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This post is part of our series Say Hello To China’s Expat-preneurs, where we will talk to a mix of foreign founders and tech veterans who have tackled China’s growing tech space and won. Stay tuned over the coming three weeks as we talk to foreign founders from Beijing to Shenzhen about what it takes to thrive in China. You can follow our updates at @technodechina, or check back here for new stories in the series.

If I didn’t meet him in person, I wouldn’t have believed that Daniel, the maker of Hiway was a Laowai (a foreigner in China).

I’ve seen many expats entrepreneurs in China who speak Mandarin, but Daniel is the one who’s best at the language. He speaks Mandarin and several dialects fluently – perhaps better than a native Chinese, and he’s now helping more to get there with his project Hiway, a language exchange app.

Daniel Mathieu, CEO of the company was originally from Midlothian, Virginia. After college, he came to Xiamen for vacation, intending to only stay for two weeks but ends up starting a new life and later a new company there.

“I decided to make Hiway because of my dissatisfaction with other language learning platforms. On most language learning platforms, learners can talk and interact with native speakers, but what happens once you learn a useful word or phrase? You still have to switch to another app to review and remember that word. ” said Daniel.

Hiway is a language community that lets you chat with native speakers, and pick up the new words without leaving the chat. Every word and phrase you typed in the app can be turned into a vocabulary card. You can look up a new word and learn it while you are chatting with your friends.

In addition, Hiway is focusing on another problem that most current language learning tools might miss– what to talk about? When we find a language partner, our instinct tells us to say Hi, how are you? Where are you from? Mostly after the cliche topics, you might….run out of words to say.

So to avoid the boring part in speaking with a language partner, this platform offers a lot more to help them connect and share. For example, it has a section called Discover, where you can see your friends’ posts about their life (similar to Wechat’s Moment Timeline), and every phrase or word composed in this app displays in bilingual translation and vocabulary card.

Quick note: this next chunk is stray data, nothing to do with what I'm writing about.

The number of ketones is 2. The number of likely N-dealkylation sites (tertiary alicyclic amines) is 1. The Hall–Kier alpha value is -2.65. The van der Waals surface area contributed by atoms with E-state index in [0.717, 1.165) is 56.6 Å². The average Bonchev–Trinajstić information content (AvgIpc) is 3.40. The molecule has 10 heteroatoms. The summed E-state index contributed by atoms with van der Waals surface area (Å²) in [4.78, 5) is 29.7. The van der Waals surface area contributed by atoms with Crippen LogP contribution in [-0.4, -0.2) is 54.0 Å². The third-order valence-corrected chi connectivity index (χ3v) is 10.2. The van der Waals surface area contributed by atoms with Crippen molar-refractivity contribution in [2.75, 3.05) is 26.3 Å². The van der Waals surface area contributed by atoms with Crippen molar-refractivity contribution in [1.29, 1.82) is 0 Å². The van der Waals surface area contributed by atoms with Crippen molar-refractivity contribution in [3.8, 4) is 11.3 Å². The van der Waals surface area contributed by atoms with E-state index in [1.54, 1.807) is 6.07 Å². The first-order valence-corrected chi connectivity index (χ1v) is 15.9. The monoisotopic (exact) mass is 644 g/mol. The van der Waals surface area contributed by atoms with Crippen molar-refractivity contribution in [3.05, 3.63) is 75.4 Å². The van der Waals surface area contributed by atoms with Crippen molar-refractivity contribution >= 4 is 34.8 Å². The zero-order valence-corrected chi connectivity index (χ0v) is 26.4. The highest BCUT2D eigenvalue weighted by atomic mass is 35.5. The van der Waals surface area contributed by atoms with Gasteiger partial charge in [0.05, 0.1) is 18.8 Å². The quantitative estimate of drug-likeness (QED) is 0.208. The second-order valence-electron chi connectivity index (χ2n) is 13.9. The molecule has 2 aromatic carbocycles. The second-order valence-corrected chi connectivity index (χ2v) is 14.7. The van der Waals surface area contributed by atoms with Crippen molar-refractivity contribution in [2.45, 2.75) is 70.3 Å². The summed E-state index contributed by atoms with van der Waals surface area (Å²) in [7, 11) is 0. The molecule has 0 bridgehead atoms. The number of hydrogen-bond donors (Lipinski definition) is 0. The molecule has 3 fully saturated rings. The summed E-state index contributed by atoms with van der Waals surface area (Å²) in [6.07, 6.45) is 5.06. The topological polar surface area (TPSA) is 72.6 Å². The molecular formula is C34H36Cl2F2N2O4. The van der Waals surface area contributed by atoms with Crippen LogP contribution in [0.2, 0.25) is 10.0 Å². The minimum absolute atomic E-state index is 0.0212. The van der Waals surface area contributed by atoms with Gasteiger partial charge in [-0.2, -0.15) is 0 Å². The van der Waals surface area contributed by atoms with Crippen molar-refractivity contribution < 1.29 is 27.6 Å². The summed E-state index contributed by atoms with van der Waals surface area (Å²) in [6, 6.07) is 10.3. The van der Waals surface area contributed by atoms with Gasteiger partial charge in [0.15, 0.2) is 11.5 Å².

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Daniel himself was not majoring in Computer Science or any subject related. He taught himself the coding language and everything he needs to build a mobile software.

“None of us were particularly fluent in Java or Objective C, so we were learning it as we went. The development process was slow, bogged down by various design issues we encountered.” Daniel recalled. After about 1.5 years into the project, the team finally finished on the iOS version.

Being a foreign entrepreneur in China, Daniel said that “You must be very, very, very patient to get anything done here. In many situations, friendships must be formed before business can take place.”

Speaking of Chinese copycats that most foreigners are afraid of , Daniel is not worried at all. “Copycats usually don’t have the vision that the original team has. The logic that the original team used to create its idea isn’t available to the copycat, only the final product. So, if the initial team is strong enough, they will always be one or two steps ahead of the competition.”

image credit: Hiway